M/M (Paris), 'A' and 'J' from The Alphabet (2001)
M/M (Paris), 'A' and 'J' from The Alphabet (2001)

Behind the Scenes: M/M (Paris)

A celebration of the experimental French designers Michaël Amzalag and Mathias Augustyniak

Right now, at the respected London gallery Libby Sellers, four large-scale rugs rest against two elaborate A-frames. Produced in Varanasi, India, the weaves typify the vast portfolio of their designers, the French duo Michaël Amzalag and Mathias Augustyniak, who've worked together under the moniker M/M (Paris) for the last 20 years and whose regular leitmotifs adorn the carpets. On one, the duo's most famous character, the 'agent', appears against a rainbow backdrop. On another, a hand-drawn siren swims amid a pixelated sea. The third presents roughly drawn sketch-book illustrations, blown up and hand-knotted, and the fourth features a stylised eye, an icon made in a bid to help raise money for those affected by 2011's Fukushima Daiichi nuclear disaster.

 

M/M (Paris), Carpetalogue (2012)
M/M (Paris), Carpetalogue (2012)

Before Sellers approached the pair with the idea, Amzalag and Augustyniak had never made rugs before. But, then again, the experimental duo hadn't made a perfume prior to approaching a Swedish fragrance house to create their own scent, and neither had they designed a pair of speakers before the Icelandic artist Gabriella Fridriksdottir asked them to do so. For M/M, experimentation is key, and over the last two decades they've done a hell of a lot of it.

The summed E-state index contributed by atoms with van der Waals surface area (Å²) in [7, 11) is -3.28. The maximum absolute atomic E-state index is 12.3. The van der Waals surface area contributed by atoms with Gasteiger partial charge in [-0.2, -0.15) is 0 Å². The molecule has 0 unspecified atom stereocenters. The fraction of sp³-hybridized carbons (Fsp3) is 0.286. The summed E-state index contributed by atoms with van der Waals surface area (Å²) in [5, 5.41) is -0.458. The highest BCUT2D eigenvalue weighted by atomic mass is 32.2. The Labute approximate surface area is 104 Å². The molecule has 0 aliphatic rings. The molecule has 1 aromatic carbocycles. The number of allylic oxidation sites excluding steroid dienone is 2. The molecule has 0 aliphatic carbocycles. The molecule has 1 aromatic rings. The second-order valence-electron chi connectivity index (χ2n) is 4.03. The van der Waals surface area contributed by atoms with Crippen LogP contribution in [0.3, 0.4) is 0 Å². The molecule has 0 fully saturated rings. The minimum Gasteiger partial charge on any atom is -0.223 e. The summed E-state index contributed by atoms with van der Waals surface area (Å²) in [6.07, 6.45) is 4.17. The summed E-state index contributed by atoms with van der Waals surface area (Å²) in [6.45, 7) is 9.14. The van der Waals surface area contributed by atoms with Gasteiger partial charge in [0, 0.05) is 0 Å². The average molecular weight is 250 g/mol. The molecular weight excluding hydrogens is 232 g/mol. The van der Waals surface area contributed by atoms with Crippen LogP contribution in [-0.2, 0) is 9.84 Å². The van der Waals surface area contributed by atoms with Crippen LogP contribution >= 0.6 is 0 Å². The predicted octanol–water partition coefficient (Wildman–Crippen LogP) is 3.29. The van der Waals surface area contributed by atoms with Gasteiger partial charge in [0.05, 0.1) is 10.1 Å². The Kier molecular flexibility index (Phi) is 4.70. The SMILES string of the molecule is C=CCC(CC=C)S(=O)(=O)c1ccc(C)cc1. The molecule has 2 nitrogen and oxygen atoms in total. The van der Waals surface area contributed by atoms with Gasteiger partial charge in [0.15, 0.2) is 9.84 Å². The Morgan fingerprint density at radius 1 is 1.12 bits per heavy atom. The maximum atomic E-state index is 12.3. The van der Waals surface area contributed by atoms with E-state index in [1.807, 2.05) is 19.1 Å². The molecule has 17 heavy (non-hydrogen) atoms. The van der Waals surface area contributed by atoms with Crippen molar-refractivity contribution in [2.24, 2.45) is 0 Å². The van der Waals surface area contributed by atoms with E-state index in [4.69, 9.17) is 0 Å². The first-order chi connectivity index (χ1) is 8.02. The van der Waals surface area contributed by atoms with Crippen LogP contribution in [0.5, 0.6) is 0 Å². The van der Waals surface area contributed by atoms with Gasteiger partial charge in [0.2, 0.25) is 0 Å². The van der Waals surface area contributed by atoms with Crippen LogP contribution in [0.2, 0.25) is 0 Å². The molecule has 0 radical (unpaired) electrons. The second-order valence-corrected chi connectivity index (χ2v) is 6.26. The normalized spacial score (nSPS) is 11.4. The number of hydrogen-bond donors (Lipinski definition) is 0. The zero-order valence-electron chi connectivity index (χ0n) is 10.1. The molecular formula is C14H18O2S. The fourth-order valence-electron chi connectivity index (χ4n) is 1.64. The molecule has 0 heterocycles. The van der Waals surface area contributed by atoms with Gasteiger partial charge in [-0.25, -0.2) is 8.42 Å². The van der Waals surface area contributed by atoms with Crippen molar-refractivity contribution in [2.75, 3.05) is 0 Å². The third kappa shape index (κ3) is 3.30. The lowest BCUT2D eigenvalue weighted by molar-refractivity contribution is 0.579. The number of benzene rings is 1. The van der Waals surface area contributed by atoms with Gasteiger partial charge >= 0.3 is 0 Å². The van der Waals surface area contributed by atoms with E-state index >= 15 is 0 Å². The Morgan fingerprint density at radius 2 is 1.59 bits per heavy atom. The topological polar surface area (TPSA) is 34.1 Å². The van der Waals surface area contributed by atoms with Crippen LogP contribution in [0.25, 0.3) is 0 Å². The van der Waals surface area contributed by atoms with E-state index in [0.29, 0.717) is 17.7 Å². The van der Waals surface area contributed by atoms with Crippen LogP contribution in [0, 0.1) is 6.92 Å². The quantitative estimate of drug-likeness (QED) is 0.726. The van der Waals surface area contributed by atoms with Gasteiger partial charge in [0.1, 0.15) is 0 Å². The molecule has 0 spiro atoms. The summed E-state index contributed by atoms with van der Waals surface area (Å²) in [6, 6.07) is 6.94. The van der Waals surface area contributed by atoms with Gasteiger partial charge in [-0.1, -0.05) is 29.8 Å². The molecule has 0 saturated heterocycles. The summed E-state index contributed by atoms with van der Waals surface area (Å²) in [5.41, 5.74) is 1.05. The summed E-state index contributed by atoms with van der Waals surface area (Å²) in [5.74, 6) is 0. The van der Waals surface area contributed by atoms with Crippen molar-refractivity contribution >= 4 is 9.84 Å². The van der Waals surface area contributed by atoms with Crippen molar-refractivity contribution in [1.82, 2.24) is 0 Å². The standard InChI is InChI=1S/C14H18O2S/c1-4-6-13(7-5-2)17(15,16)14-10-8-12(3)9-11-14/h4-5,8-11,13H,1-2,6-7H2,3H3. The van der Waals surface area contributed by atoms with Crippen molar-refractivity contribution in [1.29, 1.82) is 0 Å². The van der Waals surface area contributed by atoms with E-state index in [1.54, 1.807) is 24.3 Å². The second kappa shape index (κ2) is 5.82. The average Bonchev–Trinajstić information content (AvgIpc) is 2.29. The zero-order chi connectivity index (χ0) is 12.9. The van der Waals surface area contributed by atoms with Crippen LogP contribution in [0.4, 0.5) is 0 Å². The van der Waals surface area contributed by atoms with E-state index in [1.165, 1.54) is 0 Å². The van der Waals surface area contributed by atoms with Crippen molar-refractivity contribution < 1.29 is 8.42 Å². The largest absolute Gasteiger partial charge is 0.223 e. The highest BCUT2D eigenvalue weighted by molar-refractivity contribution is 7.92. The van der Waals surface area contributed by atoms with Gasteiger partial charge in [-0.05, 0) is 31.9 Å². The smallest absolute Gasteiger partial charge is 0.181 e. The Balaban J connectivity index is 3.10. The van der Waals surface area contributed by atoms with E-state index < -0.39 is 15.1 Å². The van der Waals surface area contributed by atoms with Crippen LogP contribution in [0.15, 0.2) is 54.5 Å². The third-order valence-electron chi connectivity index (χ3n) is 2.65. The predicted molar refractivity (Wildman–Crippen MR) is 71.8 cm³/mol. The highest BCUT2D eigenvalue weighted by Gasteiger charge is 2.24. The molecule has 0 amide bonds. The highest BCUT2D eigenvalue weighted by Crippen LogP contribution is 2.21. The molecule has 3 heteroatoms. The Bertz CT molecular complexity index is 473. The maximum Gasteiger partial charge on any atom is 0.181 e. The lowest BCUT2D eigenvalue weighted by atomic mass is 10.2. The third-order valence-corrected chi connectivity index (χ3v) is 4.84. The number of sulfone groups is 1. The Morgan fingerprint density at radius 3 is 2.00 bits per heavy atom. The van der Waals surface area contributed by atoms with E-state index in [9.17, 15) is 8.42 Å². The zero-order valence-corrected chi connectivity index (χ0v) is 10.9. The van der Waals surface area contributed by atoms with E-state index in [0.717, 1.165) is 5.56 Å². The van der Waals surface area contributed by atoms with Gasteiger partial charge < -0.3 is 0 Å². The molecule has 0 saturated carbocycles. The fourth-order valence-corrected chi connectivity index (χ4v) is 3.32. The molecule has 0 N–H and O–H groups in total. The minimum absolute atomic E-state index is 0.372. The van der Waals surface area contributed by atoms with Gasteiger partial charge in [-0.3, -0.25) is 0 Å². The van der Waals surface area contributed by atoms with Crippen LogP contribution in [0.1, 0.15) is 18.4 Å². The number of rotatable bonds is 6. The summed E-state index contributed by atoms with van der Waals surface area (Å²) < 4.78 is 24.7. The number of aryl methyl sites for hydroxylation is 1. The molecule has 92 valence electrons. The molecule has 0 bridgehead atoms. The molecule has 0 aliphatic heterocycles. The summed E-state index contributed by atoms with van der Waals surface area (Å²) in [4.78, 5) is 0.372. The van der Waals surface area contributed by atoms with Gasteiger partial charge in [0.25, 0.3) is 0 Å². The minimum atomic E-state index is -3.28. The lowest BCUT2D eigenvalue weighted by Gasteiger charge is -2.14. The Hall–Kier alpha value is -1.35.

One of M/M (Paris)'s rugs being hand-knotted in India
One of M/M (Paris)'s rugs being hand-knotted in India

The Phaidon Archive of Graphic Design features two M/M works. The first, the pair's  'The Alphabet' poster series, self-commissioned in 2001, is "derived from an ambition to prove that typefaces are essentially emotional," and was "driven by the same figurative and semiotic influences that govern the visual language of fashion photography." Featuring imagery by the respected photographers Inez van Lamsweerde and Vinoodh Matadin, the typeface follows typography's traditional rules – the letters conform to the standard parameters of balance, weight and height – but its characters also explore notions of female beauty and femininity. A normal alphabet this most certainly is not.

 

M/M (Paris), M/MINK eau de parfum (2010)
M/M (Paris), M/MINK eau de parfum (2010)

The second project, the aforementioned eau de parfum, was produced in 2010. Whereas usually a perfumer would create a scent before employing a graphic designer to produce the appropriate packaging, M/M reversed the normal process, and asked Stockholm-based fragrance house Byredo to come up with a perfume based on an existing visual concept. Amzalag describes his first encounter with the scent as follows: "In a restaurant before ordering lunch, [Byredo perfumer Ben Gorham] sprayed us with what is now called M/MINK, and we had not one comment – it was perfect, surprising, beyond everything we had dreamt about."

Is an eau de parfum really graphic design? That's a question for the purists, maybe, but not for us. M/M (Paris) have pushed traditional design boundaries for the past 20 years, and the industry's in a far better state for it.

Read more about the pair's wonderful work in the Phaidon Archive of Graphic Design, out now.